The worst news of late is the passing of William Charboneau, Zanne's grandpa.  His 86 years were full and amazing.  He was a horn player who worked with the legendary Dorsey and Goodman bands.  He was a proud veteran of World War II, recipient of a Purple Heart and two Bronze Stars nonetheless.  As a member of the 89th "Rolling W" Infantry Division, he was witness to horror and history.  Not only was his division the first United States unit to liberate a Nazi concentration camp, Ohrdruf, part of the infamous Buchenwald camps, but he was at the front of his division and thus one of the first Americans ever to witness the atrocities of the Holocaust.  I only had a chance to meet him once, but even in his evening years he remained a man of wit and warmth.  Sure he kept telling the same jokes, but each time it was just different.  Every single word he spoke was enrapturing--heartfelt, important, even profound.  Neither Zanne nor I could make the funeral in Houston, tho' G'ma and her brother Bill did.  In addition to a few choice guayaberas, I inherited his immaculate gold Gruen pocket watch, an honor I keep with me now everywhere I go.  He was a very, very remarkable and loving man.  Salute to you, sir.  I only wish I could have known you better.

Goodbye, State Liquor Store

On a more upbeat note, the best news of late has been the liberation of liquor in Washington State.  Ever since Prohibition, Washington has been a "control state," and the Liquor Control Board has maintained a pious monopoly on hard alcohol. For those of you in more freethinking places, this means that when I want me rum, I have to go to my local Washington State Liquor Store; I can't simply get it from the local grocery store, much less some wonderland like Spec's.  With Initiative 1183, the voters of this often bass ackwards state have finally moved booze into the actual modern era of the free market.  Sure, Costco dumped millions into the campaign; why wouldn't they want to profit from us lushes?  Will this mean drunken kids?  Not if the Control Board actually does their job and focuses on enforcing the law rather than trying to make a buck off of it.  And what of the employees losing their jobs in this tough economy?  Well, Costco is apparently beneficent enough to offer them all interviews; c'mon, who better to run the liquor section then someone who already has?  But the real point is this:  The government should not be in the business of alcohol.  Separation of church and state?  How about separation of hooch and state?!  I look forward to the actual transition next June, when I can--imagine that!--get what booze I want, when I want it, and where I want it.  Victory at last!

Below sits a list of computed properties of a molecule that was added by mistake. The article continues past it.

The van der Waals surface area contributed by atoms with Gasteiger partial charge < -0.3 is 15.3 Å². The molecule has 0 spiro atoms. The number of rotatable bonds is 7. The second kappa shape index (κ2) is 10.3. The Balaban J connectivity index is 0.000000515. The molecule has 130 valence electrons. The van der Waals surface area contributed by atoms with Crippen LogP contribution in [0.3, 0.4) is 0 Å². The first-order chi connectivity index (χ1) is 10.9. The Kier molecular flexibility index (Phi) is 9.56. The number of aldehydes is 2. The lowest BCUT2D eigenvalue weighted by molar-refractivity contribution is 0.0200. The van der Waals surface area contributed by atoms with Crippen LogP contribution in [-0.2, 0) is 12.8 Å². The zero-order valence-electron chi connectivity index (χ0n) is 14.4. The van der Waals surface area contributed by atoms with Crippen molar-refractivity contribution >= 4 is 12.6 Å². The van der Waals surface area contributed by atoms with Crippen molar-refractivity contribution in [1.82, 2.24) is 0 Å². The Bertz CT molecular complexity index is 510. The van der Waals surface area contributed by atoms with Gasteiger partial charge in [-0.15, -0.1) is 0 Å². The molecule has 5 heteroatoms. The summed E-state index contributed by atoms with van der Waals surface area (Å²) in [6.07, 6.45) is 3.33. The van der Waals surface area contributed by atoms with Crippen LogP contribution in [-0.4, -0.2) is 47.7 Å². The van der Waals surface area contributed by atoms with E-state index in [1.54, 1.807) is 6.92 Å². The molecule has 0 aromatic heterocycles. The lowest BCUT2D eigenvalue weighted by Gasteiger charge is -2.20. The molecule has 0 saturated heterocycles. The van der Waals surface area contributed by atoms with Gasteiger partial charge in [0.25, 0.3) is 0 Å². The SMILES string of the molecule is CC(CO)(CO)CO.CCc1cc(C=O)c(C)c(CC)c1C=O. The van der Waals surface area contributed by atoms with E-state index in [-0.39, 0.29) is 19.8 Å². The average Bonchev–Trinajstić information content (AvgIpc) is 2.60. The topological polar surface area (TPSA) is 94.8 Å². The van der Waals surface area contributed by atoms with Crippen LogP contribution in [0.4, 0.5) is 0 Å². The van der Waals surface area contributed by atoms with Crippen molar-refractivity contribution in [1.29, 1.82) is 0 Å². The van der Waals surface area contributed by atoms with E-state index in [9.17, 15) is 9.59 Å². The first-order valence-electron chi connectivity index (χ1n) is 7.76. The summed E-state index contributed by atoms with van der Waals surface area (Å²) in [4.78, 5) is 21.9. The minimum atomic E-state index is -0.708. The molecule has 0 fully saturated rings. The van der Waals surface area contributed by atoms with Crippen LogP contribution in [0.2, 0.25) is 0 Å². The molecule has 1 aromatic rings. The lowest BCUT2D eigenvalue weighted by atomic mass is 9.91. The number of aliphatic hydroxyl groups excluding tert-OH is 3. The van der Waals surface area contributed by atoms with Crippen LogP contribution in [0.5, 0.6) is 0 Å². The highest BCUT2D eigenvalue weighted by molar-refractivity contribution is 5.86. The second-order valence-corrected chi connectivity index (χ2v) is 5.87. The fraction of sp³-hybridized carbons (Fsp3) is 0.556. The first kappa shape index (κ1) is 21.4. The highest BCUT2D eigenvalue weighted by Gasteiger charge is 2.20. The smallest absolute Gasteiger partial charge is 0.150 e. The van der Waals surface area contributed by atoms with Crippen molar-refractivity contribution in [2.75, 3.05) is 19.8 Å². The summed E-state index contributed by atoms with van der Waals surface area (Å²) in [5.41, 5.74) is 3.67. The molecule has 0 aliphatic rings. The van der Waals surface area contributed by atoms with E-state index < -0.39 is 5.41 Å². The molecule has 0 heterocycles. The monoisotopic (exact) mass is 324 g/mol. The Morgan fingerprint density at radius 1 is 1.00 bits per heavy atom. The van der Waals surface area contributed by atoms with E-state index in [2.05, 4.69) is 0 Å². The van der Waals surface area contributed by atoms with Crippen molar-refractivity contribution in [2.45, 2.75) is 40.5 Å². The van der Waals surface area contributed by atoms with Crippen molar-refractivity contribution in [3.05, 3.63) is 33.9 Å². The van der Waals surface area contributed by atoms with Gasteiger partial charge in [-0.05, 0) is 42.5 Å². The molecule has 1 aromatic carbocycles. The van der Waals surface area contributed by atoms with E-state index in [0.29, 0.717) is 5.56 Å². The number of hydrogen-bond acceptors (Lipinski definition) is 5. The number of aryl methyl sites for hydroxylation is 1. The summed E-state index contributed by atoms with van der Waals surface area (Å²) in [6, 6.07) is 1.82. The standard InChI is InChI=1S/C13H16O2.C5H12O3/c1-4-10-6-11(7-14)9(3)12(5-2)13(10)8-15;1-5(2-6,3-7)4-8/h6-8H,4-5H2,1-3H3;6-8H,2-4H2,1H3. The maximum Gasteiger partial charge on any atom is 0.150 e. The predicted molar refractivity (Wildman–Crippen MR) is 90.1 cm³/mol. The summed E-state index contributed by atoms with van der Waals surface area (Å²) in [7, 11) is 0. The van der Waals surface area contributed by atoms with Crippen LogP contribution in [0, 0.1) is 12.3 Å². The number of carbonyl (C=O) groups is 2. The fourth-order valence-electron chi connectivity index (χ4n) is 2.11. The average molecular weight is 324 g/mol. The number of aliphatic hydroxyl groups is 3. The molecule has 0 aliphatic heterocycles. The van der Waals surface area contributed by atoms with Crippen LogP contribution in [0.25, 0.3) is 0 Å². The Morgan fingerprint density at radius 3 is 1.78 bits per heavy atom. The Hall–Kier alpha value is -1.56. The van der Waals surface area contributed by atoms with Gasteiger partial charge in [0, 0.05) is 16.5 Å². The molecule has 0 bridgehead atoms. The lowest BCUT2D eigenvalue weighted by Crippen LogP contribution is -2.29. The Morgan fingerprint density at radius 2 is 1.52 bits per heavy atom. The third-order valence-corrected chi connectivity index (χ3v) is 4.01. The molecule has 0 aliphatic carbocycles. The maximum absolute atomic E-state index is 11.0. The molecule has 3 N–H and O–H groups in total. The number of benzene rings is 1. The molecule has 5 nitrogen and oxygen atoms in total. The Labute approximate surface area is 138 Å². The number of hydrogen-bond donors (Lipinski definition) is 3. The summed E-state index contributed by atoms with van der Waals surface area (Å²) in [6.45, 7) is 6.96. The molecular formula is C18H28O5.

Lastly but not leastly, when Zanne and I are not trying to just keep our ship afloat, help family, or drown our sorrows while watching Bitchin' Kitchen, we are embarking on a major project.  We call it Roadside Distractions.  Remember road trips as a kid, and all the weird things you saw from the backseat?  Motel signs portraying tropical oases in neon?  Concrete dinosaurs?  Likenesses of Bigfoot carved with a chainsaw?  We do, and we have the faded, fuzzy snapshots all digitized to prove it.  Yet these symbols of American wanderlust--and plain oddness--keep getting destroyed, disappearing into disposable memory.  So our cameras are ready again, now on a rescue mission.  Our goal is a sort of generation-wide family album of the highway bizarre.  We're even going to recycle trashed books to do it.  As soon as we can, we are going to launch a funding site on Kickstarter.  Lots more to come.

So I have hardly been idle.  OK, there's a lot of flopping and drinking, but you expect that from me, right?  But there is stuff to report.  Close to 3,000 people have now dropped in since the beginning of the Journal of Blue Lou Logan, even though I haven't written in over two months.  Apparently I may actually have an audience, and I would hate to disappoint!